Over 1250 acute or chronic pain patients participated in an online survey by Pain News Network and the International Pain Foundation that focused on hospital pain care. Based on the results obtained, many pain patients felt that the treatment they received from a hospital was far less than ideal. As one pain patient stated, “It’s so bad that I will not seek treatment in an ER or hospital unless I really feel like my life is in jeopardy. They do not get it, they do not listen, and they do not care.” Another individual wrote, “I refuse to go to ER. It will end up killing me because I know how sick I am, but I would rather die than deal with ignorant, condescending doctors and nurses.” To read more about this study’s findings, click here.
If you are looking for a new book to read and have an interest in how the humanity of patients and families can be maintained while under hospital care, you may wish to check out Through the Valley of Shadows by Samuel Morris Brown.
Using insights from cognitive psychology, Dr. Samuel Brown discusses new approaches to reduce suffering for patients and their families when they need high levels of care, including concrete strategies to apply before, during, and after a serious illness.
What would it be like to be an ICU nurse? Below is the introduction to a blog post that provides some insight into this question.
We received a MET call (Medical Emergency Team) from the general ward to immediately come and assist. The patient’s name was Mr. ‘Stevens’. He was 81 and was in our hospital due to severe exacerbations of COPD. He was in acute respiration distress and had a low blood pressure. There was no time to discuss whether he should come to the intensive care unit or not. Mr Stevens had never discussed this before with his doctor, nor with his sons and in this moment of distress, it was now an option for him. The only thing that was clear was that he wanted to be relieved of his shortness of breath, his pain and his anxiety. There was no chance to talk about the consequences of the decision to enter intensive care. The urgency of the situation forced him to just accept it.
However, in his eyes you could see that he had much to say… there were words that he couldn’t get out, things he wasn’t able to say when he arrived. We all knew this when we saw him coming in to our unit. We could see the emotion, bubbling under the surface, all the feelings he wanted to express, but couldn’t any longer, simply restrained by his utter weakness in the final hours of his life.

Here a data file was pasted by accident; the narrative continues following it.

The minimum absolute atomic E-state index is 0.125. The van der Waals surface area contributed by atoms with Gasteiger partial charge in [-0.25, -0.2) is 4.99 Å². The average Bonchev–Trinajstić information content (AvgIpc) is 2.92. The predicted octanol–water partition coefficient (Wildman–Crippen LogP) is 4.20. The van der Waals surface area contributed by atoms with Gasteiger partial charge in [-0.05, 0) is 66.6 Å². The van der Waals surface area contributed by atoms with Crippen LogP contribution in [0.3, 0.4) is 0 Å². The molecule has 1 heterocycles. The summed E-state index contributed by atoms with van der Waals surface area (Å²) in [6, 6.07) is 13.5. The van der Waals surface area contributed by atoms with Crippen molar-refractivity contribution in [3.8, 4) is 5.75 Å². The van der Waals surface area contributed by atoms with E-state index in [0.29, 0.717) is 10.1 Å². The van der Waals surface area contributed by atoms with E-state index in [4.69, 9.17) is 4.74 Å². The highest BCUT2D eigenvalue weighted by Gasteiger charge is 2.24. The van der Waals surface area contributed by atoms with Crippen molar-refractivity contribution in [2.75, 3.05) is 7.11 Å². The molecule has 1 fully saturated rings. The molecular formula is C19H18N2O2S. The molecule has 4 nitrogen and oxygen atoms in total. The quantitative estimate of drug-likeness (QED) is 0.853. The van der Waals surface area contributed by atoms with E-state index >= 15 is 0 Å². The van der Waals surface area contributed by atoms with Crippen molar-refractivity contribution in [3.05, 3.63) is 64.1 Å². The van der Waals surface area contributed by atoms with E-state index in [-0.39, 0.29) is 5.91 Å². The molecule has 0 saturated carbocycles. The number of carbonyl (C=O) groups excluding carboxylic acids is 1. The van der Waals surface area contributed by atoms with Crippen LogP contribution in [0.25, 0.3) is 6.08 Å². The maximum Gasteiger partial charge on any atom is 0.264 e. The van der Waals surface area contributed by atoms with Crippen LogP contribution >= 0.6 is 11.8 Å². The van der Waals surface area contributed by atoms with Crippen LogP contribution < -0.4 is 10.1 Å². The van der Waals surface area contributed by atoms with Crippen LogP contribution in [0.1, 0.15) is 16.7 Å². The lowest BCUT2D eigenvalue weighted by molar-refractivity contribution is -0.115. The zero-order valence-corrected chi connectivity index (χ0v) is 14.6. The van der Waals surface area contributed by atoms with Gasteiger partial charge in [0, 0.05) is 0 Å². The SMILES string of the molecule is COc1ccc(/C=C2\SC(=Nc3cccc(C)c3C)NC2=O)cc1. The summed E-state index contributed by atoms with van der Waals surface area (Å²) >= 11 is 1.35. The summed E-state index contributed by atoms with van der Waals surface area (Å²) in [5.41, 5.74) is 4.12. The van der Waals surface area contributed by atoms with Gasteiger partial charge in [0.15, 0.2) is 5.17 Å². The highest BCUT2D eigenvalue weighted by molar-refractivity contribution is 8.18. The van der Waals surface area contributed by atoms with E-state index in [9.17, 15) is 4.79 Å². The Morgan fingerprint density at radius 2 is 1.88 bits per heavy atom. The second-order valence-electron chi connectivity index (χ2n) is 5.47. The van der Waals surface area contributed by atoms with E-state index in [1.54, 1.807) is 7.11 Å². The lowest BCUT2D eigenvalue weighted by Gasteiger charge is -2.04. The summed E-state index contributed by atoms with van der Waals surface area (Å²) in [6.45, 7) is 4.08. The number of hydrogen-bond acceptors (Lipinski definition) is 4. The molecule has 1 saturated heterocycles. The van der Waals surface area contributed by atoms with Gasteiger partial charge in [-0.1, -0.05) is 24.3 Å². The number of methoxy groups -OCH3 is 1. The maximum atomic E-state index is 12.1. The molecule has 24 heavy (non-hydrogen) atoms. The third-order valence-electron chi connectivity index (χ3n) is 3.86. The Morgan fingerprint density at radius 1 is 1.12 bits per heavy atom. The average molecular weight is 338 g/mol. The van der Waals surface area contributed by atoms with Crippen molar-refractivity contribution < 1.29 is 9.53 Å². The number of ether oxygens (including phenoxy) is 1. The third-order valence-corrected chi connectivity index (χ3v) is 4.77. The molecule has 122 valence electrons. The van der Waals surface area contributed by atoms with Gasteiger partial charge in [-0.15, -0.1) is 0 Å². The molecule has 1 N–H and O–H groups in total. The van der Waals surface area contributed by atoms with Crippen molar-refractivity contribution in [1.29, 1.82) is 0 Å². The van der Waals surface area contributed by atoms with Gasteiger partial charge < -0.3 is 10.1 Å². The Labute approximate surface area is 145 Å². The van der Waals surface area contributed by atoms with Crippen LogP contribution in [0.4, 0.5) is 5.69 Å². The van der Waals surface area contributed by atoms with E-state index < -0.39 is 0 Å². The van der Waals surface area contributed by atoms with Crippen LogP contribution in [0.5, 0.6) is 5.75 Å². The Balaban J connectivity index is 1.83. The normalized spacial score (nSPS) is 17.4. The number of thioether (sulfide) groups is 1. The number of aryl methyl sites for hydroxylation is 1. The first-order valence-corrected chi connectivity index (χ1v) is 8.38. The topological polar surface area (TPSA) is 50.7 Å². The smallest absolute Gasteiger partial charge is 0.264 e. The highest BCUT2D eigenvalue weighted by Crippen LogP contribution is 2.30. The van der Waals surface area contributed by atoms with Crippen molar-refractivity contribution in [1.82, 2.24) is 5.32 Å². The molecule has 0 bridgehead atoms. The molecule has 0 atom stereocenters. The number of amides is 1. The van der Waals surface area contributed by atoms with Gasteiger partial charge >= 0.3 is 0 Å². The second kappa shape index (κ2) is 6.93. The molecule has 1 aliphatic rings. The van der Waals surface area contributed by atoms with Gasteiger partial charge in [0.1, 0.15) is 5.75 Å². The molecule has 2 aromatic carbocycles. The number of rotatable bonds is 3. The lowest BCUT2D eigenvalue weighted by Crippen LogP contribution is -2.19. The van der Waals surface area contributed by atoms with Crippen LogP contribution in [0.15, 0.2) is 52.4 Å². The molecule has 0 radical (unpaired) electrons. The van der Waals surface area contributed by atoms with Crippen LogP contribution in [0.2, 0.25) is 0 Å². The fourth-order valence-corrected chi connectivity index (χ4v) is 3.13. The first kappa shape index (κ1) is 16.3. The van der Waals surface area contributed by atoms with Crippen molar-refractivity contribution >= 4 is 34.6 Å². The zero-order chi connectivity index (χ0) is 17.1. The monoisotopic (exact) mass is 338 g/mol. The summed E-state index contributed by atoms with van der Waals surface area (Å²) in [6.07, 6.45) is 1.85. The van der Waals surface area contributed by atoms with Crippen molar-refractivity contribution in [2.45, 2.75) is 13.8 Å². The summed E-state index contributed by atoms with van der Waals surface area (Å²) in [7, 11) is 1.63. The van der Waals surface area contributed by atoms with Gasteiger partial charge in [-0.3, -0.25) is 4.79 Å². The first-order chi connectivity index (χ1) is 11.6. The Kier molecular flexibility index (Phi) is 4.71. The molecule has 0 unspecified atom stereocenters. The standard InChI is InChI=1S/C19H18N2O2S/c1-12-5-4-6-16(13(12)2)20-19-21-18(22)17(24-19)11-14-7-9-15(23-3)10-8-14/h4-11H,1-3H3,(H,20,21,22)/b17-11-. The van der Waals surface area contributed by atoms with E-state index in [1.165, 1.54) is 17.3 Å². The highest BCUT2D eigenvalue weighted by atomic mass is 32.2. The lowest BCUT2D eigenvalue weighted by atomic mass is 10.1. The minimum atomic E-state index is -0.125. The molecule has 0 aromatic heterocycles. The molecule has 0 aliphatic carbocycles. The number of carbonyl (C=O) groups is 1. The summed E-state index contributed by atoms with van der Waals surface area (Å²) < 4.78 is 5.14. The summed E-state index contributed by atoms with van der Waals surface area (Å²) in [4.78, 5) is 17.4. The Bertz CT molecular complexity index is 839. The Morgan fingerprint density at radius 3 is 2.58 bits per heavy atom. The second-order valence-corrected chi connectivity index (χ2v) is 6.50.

The above video – “The Difference Between Care and Caring” recently won a number of local and national awards, including Best in Show at Edmonton’s ACE Awards.
What an incredible night for the Royal Alexandra Hospital,” Andrew Otway, president and CEO of the Royal Alexandra Hospital Foundation, said. “This was a video that really came together so beautifully and effectively because of the staff and leadership at the Royal Alex. We are so immensely proud of this hospital, the people who work here, and the difference they make each day.”
Click here to read more about the video and the family involved.
Negative relationships can exist between physicians and their presence can impact patient care. As Dr. Karthikesan explains, “The doctor-patient relationship paradigm depends closely on the doctor-doctor relationship. Bad and damaging cultures foster a hostile atmosphere that erodes trust, tarnishes good communication and promotes disrespect within the medical community. The role doctors play in harming each other ubiquitously affects the patient’s care, however unintentionally. The question becomes, how can the relationship between physicians be improved or as Karthikesan asks, “So what went wrong in the noblest of professions and how do we fix it?”